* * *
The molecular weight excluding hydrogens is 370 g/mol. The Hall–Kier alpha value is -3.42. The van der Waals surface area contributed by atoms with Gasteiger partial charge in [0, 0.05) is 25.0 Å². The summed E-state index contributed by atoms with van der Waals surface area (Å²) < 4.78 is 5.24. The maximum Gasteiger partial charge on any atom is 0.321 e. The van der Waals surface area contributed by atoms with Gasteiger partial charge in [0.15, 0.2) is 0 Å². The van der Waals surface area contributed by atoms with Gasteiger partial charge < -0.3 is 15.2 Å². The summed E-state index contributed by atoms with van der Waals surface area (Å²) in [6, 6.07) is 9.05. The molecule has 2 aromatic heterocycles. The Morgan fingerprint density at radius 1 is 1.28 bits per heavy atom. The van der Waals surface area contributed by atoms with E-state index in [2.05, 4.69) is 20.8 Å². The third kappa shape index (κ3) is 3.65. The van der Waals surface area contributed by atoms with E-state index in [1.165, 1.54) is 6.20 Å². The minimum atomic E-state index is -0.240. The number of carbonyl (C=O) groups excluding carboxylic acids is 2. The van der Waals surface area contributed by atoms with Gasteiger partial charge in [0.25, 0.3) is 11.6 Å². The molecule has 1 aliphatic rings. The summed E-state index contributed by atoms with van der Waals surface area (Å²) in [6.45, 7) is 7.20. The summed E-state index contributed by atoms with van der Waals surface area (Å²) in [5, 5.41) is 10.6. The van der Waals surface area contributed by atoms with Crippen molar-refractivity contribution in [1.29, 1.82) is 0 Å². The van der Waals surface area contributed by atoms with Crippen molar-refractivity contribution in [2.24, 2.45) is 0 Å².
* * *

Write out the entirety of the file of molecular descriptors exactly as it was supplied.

The molecular weight excluding hydrogens is 370 g/mol. The Hall–Kier alpha value is -3.42. The van der Waals surface area contributed by atoms with Gasteiger partial charge in [0, 0.05) is 25.0 Å². The summed E-state index contributed by atoms with van der Waals surface area (Å²) < 4.78 is 5.24. The maximum Gasteiger partial charge on any atom is 0.321 e. The van der Waals surface area contributed by atoms with Gasteiger partial charge in [0.15, 0.2) is 0 Å². The van der Waals surface area contributed by atoms with Gasteiger partial charge < -0.3 is 15.2 Å². The summed E-state index contributed by atoms with van der Waals surface area (Å²) in [6, 6.07) is 9.05. The molecule has 2 aromatic heterocycles. The Morgan fingerprint density at radius 1 is 1.28 bits per heavy atom. The van der Waals surface area contributed by atoms with E-state index in [2.05, 4.69) is 20.8 Å². The third kappa shape index (κ3) is 3.65. The van der Waals surface area contributed by atoms with E-state index in [1.165, 1.54) is 6.20 Å². The minimum atomic E-state index is -0.240. The number of carbonyl (C=O) groups excluding carboxylic acids is 2. The van der Waals surface area contributed by atoms with Gasteiger partial charge in [0.25, 0.3) is 11.6 Å². The molecule has 1 aliphatic rings. The summed E-state index contributed by atoms with van der Waals surface area (Å²) in [6.45, 7) is 7.20. The summed E-state index contributed by atoms with van der Waals surface area (Å²) in [5, 5.41) is 10.6. The van der Waals surface area contributed by atoms with Crippen molar-refractivity contribution in [1.29, 1.82) is 0 Å². The van der Waals surface area contributed by atoms with Crippen molar-refractivity contribution in [2.24, 2.45) is 0 Å².